In the Oryol province. about 328,700 people in need of immediate assistance (up to 20.3%). In Orlovsky u. about 40,000 people are starving. In Dmitrovsky u. in only two volosts more than 2 ʹ/ 2 thousand people are starving, in 8 volosts of the Yeletsky district. recently there have been 16 deaths due to hunger and 370 stomach diseases. In Streletskaya parish. up to 80% of the population go hungry, and in Lama parish. up to 25% of starving people are swollen. In the

Baklanovsky district, 75% of the population eats potatoes and surrogates, there are many deaths from hunger, and in only one village. Cossacks over 200 families are swollen, in Pokrovskaya parish. about 90% of the population go hungry.

Partial famine is also noted in Ukraine: in the Yekaterinoslavskaya province. in the Melitopol district there are 30,000 in dire need and in one NovoSergievsky district 8,000 people are starving. In the Kiev province. up to 100,000 people are registered in the Shevchenko district in 13 districts. In the Odessa province. (Odessa district) in 4 districts over 7,000 people are starving, in the Kherson district (Kachkarovsky district) there are 6,000 hungry people, in the Zinovievsky district (Elizavetgradsky district) about 20,000 people are starving.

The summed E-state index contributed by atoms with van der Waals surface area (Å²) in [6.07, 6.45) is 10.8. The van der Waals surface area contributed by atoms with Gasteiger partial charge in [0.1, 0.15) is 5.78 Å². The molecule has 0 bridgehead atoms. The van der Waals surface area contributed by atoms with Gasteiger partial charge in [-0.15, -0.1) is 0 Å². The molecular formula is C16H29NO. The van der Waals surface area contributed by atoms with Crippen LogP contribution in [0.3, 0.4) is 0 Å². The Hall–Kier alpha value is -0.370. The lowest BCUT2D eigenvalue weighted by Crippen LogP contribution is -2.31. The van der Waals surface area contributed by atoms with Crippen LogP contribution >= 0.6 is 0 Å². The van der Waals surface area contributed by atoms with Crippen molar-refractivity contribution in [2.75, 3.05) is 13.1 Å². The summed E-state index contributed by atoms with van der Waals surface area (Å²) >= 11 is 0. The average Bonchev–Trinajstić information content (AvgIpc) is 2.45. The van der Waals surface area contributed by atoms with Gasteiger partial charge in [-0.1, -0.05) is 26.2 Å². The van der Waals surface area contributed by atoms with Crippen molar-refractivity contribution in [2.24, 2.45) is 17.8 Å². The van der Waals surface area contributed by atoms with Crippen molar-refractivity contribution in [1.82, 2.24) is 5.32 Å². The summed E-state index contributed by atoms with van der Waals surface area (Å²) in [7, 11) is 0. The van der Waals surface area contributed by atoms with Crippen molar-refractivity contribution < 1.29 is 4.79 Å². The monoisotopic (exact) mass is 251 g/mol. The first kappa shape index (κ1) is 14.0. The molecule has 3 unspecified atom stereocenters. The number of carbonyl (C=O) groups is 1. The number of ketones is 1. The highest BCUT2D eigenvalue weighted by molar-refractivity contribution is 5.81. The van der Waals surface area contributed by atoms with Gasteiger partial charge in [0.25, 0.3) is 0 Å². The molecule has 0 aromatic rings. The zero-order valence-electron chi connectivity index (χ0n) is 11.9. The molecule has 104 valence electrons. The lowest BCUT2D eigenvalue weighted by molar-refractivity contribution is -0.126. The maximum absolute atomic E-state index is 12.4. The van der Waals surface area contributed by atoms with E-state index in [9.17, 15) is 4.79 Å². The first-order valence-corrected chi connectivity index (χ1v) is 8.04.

Economic stratification.  The growing hunger with the relative insignificance of assistance provided by the state (for example, in Esipovskaya Vol., Tambov Gubernia, 34 poods were given for 7,500 people starving, there are many similar facts), and the lack of the issued semssud leads to an ever‐increasing stratification of the village. In all districts, there is a huge number of onerous deals, cases of sale and lease of significant allotments of land for a pittance (often for two poods of flour a tithe), facts of a complete sale of living and dead implements up to the sale of roofs from houses and residential buildings. Along with this, there is a relative growth of kulak and strong farms, buying and renting land and equipment from the poor and part of the middle peasants.

The care for work is very great, from one Alekseevsky district of the Oryol province. in two months more than 1000 people left, and there is a great retreat in other areas.